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USD Pares Gains As EU Leaders Reach Deal On Migration.

By Alex Edwards

It did at one point yesterday seem inevitable that GBP/USD would break down through the 1.30 figure. It didn’t, as dollar strength abated and Andy Haldane, the Bank of England’s chief economist said the bank would have raised interest rates at the last meeting but for some recent poor UK economic data. He also said “the underlying picture now appears to be one of gently rising household spending……this is being supported by highly accommodative credit conditions and now-positive growth in inflation-adjusted wages.”

Risk sentiment has improved too after EU leaders reached a deal on the issue of migration and major currencies including the GBP and EUR have bounced back vs. the dollar as a result. Brexit headlines are continuing to keep a lid on cable though and it has struggled to make any form of convincing break back above 1.31.

There’s a smattering of data due out this morning including UK Current Account, Final GDP q/q and Mortgage Approvals which may decide whether the 1.31 can hold between now and the end of the week. We could be in for some volatility derived from month end/quarter end/half year end currency rebalancing too.

The dollar index is down a little on the day so far as risk sentiment shows some signs of improvement. It’s quite a change from yesterday, at which point the dollar index was flirting with a break above its 2018 high as investors ran for cover amid perceived worsening US/China trade relations.

Meanwhile, 3rd estimate Q1 GDP printed weaker than expected yesterday at 2% vs. the 2nd estimate result of 2.2%. Although the data was mostly ignored at the time, it’s probably not helped the greenback’s cause since. Investors may also be keen to take some profit on long dollar positions ahead of the end of the month and quarter, which could feed through in to today.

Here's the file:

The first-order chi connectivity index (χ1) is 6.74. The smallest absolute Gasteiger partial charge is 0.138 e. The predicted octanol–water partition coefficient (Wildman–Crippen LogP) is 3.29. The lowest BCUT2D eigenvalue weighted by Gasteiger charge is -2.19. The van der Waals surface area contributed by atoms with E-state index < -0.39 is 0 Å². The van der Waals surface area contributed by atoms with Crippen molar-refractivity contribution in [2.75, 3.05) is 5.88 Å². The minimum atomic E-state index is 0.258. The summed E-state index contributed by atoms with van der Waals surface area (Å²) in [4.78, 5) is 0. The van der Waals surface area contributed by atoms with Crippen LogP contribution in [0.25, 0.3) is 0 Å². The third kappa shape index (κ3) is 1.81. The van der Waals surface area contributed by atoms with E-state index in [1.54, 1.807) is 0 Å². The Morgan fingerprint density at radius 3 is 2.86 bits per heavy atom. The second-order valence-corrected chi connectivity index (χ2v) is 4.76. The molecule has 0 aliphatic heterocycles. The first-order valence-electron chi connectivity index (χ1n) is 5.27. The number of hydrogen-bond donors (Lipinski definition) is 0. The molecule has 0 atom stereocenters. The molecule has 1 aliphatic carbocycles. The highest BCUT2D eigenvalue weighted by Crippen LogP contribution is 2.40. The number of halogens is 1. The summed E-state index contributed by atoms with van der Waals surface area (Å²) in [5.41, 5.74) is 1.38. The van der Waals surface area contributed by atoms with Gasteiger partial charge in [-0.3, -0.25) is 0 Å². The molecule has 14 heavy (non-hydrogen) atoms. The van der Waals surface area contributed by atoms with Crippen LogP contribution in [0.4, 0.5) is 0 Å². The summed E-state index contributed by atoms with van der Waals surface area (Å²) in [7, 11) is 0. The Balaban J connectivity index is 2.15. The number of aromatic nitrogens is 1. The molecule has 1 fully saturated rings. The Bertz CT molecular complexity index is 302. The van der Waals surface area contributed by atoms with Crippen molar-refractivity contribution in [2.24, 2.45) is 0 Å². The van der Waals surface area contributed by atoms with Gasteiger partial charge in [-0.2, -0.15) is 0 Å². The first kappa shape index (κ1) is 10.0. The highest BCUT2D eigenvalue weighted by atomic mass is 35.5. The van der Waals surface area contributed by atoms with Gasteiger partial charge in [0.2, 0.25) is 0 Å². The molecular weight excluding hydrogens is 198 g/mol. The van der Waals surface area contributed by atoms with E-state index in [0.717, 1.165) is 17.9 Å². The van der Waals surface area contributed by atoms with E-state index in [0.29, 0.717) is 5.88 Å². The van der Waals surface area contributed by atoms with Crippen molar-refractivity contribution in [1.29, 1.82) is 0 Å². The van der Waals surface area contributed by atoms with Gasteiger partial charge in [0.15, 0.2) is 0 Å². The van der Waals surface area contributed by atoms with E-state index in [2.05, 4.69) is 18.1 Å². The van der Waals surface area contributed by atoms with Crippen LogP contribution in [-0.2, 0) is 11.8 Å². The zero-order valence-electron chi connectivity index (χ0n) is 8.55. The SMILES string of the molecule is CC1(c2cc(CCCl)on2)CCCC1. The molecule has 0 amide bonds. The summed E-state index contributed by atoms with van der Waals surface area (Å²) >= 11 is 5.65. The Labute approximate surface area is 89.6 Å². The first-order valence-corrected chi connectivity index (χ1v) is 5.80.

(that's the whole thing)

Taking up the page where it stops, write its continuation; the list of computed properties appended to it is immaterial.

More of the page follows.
The data docket is looking quite busy for a Friday too with Personal Spending, Core PCE Price Index, Chicago PMI and Consumer Sentiment all due for release.

EUR/USD was on the back foot for most of yesterday’s session as the dollar remained well bid throughout. A series of German state inflation data was released on Thursday morning, and if anything, disappointed slightly.

The focus for EUR/USD traders yesterday however was the EU Summit. Leaders agreed on an immigration deal whereby EU countries would set up migrant centres on a voluntary basis and restrict movement of asylum seekers between EU states. This helped to support the improvement in risk appetite and ultimately weighed on the dollar. EUR/USD rose back through 1.16 and on to a high of 1.1666. It’s settled back to open this morning at 1.1630.

German coalition talks begin this weekend which could give us some clues as to Chancellor Merkel’s chances of staying on. In the meantime European Flash CPI is due to be released this morning.

AUD/USD gapped higher overnight, along with the likes of EUR/USD and GBP/USD, following the announcement of the migration agreement by EU leaders. It hasn’t quite made it up and through the .74 level but isn’t too far off in London this morning.

In other news overnight it seems the Australian opposition party is backing down on a pledge to scrap medium-sized company tax cuts, which is also adding a layer of support to the aussie dollar. Private sector credit data was released overnight too but didn’t have too much of an impact on the local unit.

The CAD is much stronger vs. the USD this morning with USD/CAD having fallen from 1.3350 to 1.3220 over the last 24 hours. With investors having taken some time to fully digest Governor Poloz’ comments yesterday – which were initially interpreted as dovish – and with further gains in the oil price the loonie went on a bit of a tear vs. the greenback, and other currencies.

Investors will now turn their attention to Canadian GDP and the Bank of Canada’s Business Outlook Survey. It could be a busy and volatile day for the loonie.

NZD/USD has recovered off of its 2018 low, helped by the turn around in risk sentiment post the EU Summit deal and the rally in most other major currencies vs. the dollar. The commodity currency still looks a little vulnerable though, especially so following the RBNZ’s comments earlier in the week, and the increasing divergence this means for NZ and US interest rates/monetary policy.